Then of course is fragmentation(of hardware specs), arguably PC's greatest issue. My answer to this, put simply, is that it isn't that much of an issue. Remember, I'm not saying getting rid of consoles. I'm saying still make consoles, but much more like a "standard issue" console-PC that comes built and ready to play games, etc. For people who don't want to deal with specs, they simply won't have to.

I can already tell that many people would want this on a console still, and that's to be expected. But merging the console and PC software opens up the vast and ever-hungry market of PC gamers, many of which beg and beg for more games to be released on it. This does two things, it gives them what they want(and gives you money, what you want, publishers), and as a result gives PC gamers the satisfaction they desire and henceforth feel much better about what you offer as a company, which I think is a really big plus.

And that sums up my "Part 1" of this series: Merge PC and console software.

Microsoft is in absolutely the best position to make this leap, and I'm cheering for them to do this. It will benefit them and the players alike, give them a big edge on the competition, and so on and so forth.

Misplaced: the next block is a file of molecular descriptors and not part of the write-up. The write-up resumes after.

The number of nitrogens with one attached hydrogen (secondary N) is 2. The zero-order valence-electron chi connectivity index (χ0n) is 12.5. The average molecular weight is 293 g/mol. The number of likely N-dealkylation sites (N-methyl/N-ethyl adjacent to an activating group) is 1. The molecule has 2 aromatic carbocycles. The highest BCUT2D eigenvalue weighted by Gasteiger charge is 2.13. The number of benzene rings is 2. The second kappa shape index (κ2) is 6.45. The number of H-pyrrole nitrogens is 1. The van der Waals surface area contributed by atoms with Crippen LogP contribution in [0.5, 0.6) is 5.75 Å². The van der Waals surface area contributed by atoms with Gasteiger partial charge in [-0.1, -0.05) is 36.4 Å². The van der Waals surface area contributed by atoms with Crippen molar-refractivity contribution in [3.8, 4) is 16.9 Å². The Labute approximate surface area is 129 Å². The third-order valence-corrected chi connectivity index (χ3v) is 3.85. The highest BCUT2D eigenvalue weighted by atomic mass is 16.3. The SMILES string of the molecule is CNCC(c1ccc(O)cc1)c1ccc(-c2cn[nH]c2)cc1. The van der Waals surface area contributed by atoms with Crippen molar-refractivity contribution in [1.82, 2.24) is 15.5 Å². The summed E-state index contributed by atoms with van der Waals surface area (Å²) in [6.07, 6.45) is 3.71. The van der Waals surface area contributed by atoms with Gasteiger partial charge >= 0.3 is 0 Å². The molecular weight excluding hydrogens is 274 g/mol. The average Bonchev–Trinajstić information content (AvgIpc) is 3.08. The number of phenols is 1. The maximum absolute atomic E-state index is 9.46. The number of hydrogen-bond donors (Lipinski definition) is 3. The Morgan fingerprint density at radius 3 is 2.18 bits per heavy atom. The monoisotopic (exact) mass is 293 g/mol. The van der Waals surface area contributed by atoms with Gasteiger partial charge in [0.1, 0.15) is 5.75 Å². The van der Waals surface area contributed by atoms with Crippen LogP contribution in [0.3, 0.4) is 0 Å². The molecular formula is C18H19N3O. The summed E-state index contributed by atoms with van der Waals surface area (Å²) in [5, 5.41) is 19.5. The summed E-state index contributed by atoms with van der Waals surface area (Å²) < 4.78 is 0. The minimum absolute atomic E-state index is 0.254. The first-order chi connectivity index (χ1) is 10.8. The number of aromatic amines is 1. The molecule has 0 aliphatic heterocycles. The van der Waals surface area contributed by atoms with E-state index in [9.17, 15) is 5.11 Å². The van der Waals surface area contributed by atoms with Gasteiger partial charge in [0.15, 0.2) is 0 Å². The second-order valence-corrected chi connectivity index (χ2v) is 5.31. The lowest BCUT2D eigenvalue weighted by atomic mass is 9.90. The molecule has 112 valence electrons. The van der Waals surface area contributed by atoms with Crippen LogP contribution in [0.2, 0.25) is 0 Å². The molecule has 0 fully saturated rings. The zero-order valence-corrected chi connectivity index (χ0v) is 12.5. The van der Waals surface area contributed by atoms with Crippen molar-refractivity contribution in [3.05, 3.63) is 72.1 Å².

Have a nice day, everybody~

Wednesday, January 4, 2012

Day 4: Resources

(this is for the TIGSource World Building Challenge, found here.) 

The Samaric people are highly varied and diverse. This diversity has cultivated from the diverse landscapes present in Samar, as detailed on the second day of our Valgan exploration.

Above all for the Samaric people, the key currency is time. In all but Malsad, work is key. It is not uncommon to enter servitude to pay off a debt or obtain an item of interest from someone. Now bear in mind, a majority of the Samaric people are not materialistic; they are pragmatic and practical. For instance, many Samaric "inns" do not require a trade of currency to stay in one of their rooms, but rather you do work for them so long as you stay. That is the way of things.